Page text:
That’s why he hopes that athlete delegations from around the world will have the same memorable experiences as he did during their stays at the athletes’ village.

The village has 21 accommodation facilities with 14 to 18 stories to house up to 18,000 people during the Tokyo Games, which were postponed to 2021 due to the coronavirus pandemic.

The athletes’ village mayor ‘is a role totally different from posts I have held,’ said Kawabuchi, whose appointment was confirmed in December last year.

‘This is the last big role of my life,’ he said.

Measures against the novel coronavirus will be top priority for the athletes’ village, which has cafeterias and fitness facilities that will be open 24 hours a day.

Pre-coronavirus, Tokyo 2020 took us on a tour of the beautiful and sustainable wooden building at the heart of the Athletes’ Village

‘It will be good if no infection occurs, but we don’t know what will happen,’ Kawabuchi said. “There will be no worries if we decide how to respond beforehand, preparing ourselves for some outbreaks.”

“We’ll be able to prevent the coronavirus from affecting the entire athlete village even if the worst happens,” he said.

Kawabuchi played for the Japanese national soccer team in the 1964 Tokyo Olympics, contributing to its advance to the quarterfinals by scoring a goal in a match against Argentina.

Through this experience, Kawabuchi has things to say about proposals to simplify next year’s Tokyo Games, including potential limits to the number of fans allowed inside the national stadium and other venues.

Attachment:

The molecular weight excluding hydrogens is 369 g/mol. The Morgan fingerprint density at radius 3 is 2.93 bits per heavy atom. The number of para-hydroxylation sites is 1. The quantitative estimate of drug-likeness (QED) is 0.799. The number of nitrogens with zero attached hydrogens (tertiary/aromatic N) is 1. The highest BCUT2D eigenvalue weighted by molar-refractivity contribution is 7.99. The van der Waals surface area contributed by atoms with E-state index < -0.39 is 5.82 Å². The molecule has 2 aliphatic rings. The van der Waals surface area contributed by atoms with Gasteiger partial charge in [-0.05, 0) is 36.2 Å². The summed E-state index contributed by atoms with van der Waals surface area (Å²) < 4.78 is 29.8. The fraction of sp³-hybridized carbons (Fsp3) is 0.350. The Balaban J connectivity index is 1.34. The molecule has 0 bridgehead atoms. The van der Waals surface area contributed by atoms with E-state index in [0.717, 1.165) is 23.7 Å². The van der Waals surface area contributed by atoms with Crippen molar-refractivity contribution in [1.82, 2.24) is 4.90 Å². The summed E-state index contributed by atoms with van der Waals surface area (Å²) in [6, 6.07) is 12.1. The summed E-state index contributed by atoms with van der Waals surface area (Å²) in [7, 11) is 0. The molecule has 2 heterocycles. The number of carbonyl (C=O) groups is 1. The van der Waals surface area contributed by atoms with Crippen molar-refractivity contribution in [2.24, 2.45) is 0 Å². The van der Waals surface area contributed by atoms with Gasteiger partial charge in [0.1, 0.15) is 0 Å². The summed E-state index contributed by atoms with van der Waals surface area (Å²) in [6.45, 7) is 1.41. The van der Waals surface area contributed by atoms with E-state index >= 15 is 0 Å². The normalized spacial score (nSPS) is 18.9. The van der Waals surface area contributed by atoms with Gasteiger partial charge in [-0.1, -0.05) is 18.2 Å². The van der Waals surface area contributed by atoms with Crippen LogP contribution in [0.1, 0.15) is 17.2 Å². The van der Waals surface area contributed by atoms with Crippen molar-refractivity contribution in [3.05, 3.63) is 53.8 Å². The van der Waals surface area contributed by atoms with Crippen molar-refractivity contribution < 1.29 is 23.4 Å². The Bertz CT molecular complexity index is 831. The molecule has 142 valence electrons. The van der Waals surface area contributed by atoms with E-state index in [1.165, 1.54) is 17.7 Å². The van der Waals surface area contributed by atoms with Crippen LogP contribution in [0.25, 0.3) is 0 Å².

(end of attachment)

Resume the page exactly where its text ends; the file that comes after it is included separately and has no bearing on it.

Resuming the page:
‘Holding the Olympics without any spectators would be meaningless,’ he said. ‘The Tokyo Games should have foreign spectators wherever possible.’

While showing some understanding of the idea of limiting the number of athletes attending the opening ceremony, Kawabuchi said that there is significant value in sharing a moment in the same place.

He is worried about the current lack of momentum for the Tokyo Games, with no end in sight to the coronavirus crisis.

“A negative atmosphere is prevailing, but no doubt the Olympic fever will sweep Japan once the games start,” Kawabuchi said.

A poignant reminder of the national euphoria when Tokyo won the right to host the 2020 Olympics seven years ago in a two-way fight with Istanbul – the announcement being made by former IOC president Jacques Rogge.

Separately Bach told a news conference the shorter stays in the athlete villages were practical solutions to the pandemic: ‘We think that this is absolutely necessary because we need to reduce and minimize the number of residents in the Olympic village to minimize the risk of COVID exposure.’

‘At the same time, we wanted to maintain the athletes’ experience. We wanted to be balanced with the considerations about athletic performance and also with attendance at the opening ceremony,’ he said.

The IOC Athletes’ Commission Chair Kirsty Coventry served as a co-chair of a working group on the issue that developed the new rules, according to the IOC.

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Charlie Charters is a former rugby union official and sports marketing executive turned thriller writer whose debut book Bolt Action was published by Hodder & Stoughton in 2010.